Eating disorder-related functional impairment predicts greater depressive symptoms across one semester of college

Anna Gabrielle G. Patarinski, Gregory T. Smith, Heather A. Davis

Research output: Contribution to journalArticlepeer-review


Eating disorder (ED) behaviors and depression are associated with numerous negative outcomes, including lower quality of life and functional impairment. College women are at elevated risk for both. Prior research indicates ED behaviors, including binge eating, self-induced vomiting, and fasting, predict increases in future depressive symptoms. However, symptom heterogeneity in EDs is common, and all disordered eating, or its associated distress, cannot be captured by the endorsement of behaviors. Impairment that results from ED behaviors may be a comparable, or stronger, predictor of depressive symptoms. We sought to characterize the longitudinal relationship between ED-related functional impairment, ED behaviors, and depressive symptoms. College-aged women [N = 304; 72 % white, mean (SD) age = 18.45 (0.88)] completed an online survey in August (baseline), and then three months later in November (follow-up). Baseline ED-related functional impairment, but not baseline ED behaviors, significantly predicted depressive symptoms at follow-up, controlling for baseline depressive symptoms, negative affect, and body mass index. Findings indicate ED-related functional impairment is a risk factor for increases in depressive symptoms across one semester of college, irrespective of ED behavior engagement, weight status, and dispositional negative affect. Intervening upon ED-related functional impairment may reduce or prevent future depressive symptoms among college-aged women.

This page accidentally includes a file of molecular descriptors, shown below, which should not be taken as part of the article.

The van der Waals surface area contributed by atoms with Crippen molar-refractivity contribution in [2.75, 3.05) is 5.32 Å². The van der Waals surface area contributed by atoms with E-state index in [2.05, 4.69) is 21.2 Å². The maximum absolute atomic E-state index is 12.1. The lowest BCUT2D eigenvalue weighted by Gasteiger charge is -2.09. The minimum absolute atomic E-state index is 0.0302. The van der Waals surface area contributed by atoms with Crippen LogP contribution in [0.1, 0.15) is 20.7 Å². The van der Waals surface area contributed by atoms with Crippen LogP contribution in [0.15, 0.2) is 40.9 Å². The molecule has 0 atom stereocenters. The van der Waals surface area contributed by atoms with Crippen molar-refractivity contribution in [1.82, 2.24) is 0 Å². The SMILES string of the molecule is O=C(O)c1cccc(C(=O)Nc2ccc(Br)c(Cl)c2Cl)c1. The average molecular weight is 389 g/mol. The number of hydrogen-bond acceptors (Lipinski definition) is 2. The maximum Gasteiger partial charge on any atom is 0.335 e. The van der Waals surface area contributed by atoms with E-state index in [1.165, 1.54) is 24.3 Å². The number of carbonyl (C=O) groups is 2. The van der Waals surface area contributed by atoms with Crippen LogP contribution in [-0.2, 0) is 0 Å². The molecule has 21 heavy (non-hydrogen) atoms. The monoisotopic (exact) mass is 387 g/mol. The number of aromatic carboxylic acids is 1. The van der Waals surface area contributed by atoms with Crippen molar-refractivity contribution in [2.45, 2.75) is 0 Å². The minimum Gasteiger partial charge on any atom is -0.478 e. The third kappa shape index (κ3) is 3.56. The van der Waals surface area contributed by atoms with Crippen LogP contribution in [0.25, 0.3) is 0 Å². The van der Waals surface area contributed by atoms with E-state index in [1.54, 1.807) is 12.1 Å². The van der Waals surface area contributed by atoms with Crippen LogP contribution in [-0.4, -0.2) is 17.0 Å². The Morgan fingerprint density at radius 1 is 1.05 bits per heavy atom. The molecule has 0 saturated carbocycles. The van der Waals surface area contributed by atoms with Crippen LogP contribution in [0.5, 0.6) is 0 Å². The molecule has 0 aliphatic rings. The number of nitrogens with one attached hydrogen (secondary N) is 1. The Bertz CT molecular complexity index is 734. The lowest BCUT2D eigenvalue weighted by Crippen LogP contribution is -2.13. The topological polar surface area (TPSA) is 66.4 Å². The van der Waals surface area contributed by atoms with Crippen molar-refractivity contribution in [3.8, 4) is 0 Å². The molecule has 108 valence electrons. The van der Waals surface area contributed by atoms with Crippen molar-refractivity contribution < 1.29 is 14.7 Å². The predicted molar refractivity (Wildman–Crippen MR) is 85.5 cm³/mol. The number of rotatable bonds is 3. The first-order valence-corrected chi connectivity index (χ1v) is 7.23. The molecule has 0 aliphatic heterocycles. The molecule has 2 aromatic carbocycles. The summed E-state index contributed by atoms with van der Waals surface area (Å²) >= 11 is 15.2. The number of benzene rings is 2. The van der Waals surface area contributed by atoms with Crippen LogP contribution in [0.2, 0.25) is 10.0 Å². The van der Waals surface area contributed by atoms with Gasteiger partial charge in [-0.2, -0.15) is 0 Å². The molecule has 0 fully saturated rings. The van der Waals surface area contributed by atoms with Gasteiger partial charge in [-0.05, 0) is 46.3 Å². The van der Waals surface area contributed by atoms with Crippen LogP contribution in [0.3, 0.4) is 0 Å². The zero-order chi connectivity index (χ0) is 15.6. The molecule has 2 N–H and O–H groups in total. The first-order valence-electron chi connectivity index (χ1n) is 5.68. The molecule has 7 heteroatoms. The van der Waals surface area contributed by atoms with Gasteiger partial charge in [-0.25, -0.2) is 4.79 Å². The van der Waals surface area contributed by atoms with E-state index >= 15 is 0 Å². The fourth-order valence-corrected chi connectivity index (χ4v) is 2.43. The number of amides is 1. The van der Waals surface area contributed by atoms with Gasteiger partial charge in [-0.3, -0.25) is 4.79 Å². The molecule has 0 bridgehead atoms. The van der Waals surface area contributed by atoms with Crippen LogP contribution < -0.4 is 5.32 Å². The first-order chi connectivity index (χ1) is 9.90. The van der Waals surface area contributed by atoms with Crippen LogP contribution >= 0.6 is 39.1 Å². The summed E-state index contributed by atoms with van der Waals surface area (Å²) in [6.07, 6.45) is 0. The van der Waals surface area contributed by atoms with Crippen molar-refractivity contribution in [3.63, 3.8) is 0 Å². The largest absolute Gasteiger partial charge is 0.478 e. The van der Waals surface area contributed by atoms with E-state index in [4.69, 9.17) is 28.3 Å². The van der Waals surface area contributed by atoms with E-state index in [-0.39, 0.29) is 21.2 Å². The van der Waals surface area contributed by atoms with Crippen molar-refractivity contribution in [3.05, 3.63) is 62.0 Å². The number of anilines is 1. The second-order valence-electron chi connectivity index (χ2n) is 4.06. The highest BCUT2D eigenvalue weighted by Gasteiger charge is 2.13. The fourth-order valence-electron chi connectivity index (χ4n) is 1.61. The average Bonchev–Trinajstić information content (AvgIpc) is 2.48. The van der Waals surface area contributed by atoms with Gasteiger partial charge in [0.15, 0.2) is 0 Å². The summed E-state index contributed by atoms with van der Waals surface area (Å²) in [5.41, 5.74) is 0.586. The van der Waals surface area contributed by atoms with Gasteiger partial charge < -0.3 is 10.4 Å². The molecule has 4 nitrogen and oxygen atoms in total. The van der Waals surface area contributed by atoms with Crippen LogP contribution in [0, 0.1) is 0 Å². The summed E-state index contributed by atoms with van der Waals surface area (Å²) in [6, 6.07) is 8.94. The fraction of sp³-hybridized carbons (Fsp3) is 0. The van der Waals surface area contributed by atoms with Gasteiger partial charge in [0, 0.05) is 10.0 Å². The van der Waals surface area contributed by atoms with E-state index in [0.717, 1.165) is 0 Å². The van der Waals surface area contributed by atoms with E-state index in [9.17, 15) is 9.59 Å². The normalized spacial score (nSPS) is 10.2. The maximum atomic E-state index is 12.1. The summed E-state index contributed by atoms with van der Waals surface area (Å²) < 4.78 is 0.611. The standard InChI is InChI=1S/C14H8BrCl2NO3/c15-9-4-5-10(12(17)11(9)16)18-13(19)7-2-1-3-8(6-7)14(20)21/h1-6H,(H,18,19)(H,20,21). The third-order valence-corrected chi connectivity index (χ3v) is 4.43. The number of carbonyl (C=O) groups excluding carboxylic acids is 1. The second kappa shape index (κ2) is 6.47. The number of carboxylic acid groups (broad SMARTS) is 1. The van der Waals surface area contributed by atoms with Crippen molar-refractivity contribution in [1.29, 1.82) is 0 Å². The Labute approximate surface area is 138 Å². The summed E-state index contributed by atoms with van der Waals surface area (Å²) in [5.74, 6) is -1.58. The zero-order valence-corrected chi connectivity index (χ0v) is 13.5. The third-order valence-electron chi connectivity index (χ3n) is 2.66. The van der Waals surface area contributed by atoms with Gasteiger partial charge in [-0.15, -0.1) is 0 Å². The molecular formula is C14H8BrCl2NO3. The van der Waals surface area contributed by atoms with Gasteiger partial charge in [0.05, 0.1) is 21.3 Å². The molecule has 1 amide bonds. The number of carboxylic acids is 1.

Original languageEnglish
Article number101873
JournalEating Behaviors
StatePublished - Apr 2024

Bibliographical note

Publisher Copyright:
© 2024


  • Depression
  • Disordered eating
  • Eating disorders
  • Functional impairment

ASJC Scopus subject areas

  • Clinical Psychology
  • Psychiatry and Mental health


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